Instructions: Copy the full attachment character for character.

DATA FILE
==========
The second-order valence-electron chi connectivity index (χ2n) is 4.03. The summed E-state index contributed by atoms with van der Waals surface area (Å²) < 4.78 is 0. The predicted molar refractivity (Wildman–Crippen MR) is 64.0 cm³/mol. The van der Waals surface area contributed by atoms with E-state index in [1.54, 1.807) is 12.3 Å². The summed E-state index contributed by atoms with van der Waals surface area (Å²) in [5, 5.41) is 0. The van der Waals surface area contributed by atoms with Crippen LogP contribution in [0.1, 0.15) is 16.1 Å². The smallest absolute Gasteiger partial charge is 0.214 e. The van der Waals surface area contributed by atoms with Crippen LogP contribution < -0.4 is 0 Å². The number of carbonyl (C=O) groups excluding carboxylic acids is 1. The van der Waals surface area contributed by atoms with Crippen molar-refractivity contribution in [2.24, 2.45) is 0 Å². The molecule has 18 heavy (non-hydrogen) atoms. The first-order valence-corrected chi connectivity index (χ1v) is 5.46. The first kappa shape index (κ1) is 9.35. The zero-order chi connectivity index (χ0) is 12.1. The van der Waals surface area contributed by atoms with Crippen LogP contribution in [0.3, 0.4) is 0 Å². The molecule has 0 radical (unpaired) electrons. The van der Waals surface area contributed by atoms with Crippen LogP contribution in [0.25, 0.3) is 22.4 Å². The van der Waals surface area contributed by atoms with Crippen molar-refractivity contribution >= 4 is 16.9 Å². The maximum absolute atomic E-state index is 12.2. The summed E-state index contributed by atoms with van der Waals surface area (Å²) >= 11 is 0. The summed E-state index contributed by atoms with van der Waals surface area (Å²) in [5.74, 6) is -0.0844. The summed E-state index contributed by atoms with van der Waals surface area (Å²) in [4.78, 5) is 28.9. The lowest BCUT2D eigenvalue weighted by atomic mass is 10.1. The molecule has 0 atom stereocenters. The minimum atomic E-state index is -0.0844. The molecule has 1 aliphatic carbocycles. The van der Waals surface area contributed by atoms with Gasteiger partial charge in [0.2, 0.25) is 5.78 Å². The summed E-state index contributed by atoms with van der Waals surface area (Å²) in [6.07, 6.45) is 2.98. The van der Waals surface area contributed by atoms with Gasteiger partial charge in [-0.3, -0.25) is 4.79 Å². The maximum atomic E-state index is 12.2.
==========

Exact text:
The second-order valence-electron chi connectivity index (χ2n) is 4.03. The summed E-state index contributed by atoms with van der Waals surface area (Å²) < 4.78 is 0. The predicted molar refractivity (Wildman–Crippen MR) is 64.0 cm³/mol. The van der Waals surface area contributed by atoms with E-state index in [1.54, 1.807) is 12.3 Å². The summed E-state index contributed by atoms with van der Waals surface area (Å²) in [5, 5.41) is 0. The van der Waals surface area contributed by atoms with Crippen LogP contribution in [0.1, 0.15) is 16.1 Å². The smallest absolute Gasteiger partial charge is 0.214 e. The van der Waals surface area contributed by atoms with Crippen LogP contribution < -0.4 is 0 Å². The number of carbonyl (C=O) groups excluding carboxylic acids is 1. The van der Waals surface area contributed by atoms with Crippen molar-refractivity contribution in [2.24, 2.45) is 0 Å². The molecule has 18 heavy (non-hydrogen) atoms. The first-order valence-corrected chi connectivity index (χ1v) is 5.46. The first kappa shape index (κ1) is 9.35. The zero-order chi connectivity index (χ0) is 12.1. The van der Waals surface area contributed by atoms with Crippen LogP contribution in [0.3, 0.4) is 0 Å². The molecule has 0 radical (unpaired) electrons. The van der Waals surface area contributed by atoms with Crippen LogP contribution in [0.25, 0.3) is 22.4 Å². The van der Waals surface area contributed by atoms with Crippen molar-refractivity contribution >= 4 is 16.9 Å². The maximum absolute atomic E-state index is 12.2. The summed E-state index contributed by atoms with van der Waals surface area (Å²) >= 11 is 0. The summed E-state index contributed by atoms with van der Waals surface area (Å²) in [5.74, 6) is -0.0844. The summed E-state index contributed by atoms with van der Waals surface area (Å²) in [4.78, 5) is 28.9. The lowest BCUT2D eigenvalue weighted by atomic mass is 10.1. The molecule has 0 atom stereocenters. The minimum atomic E-state index is -0.0844. The molecule has 1 aliphatic carbocycles. The van der Waals surface area contributed by atoms with Gasteiger partial charge in [0.2, 0.25) is 5.78 Å². The summed E-state index contributed by atoms with van der Waals surface area (Å²) in [6.07, 6.45) is 2.98. The van der Waals surface area contributed by atoms with Gasteiger partial charge in [-0.3, -0.25) is 4.79 Å². The maximum atomic E-state index is 12.2.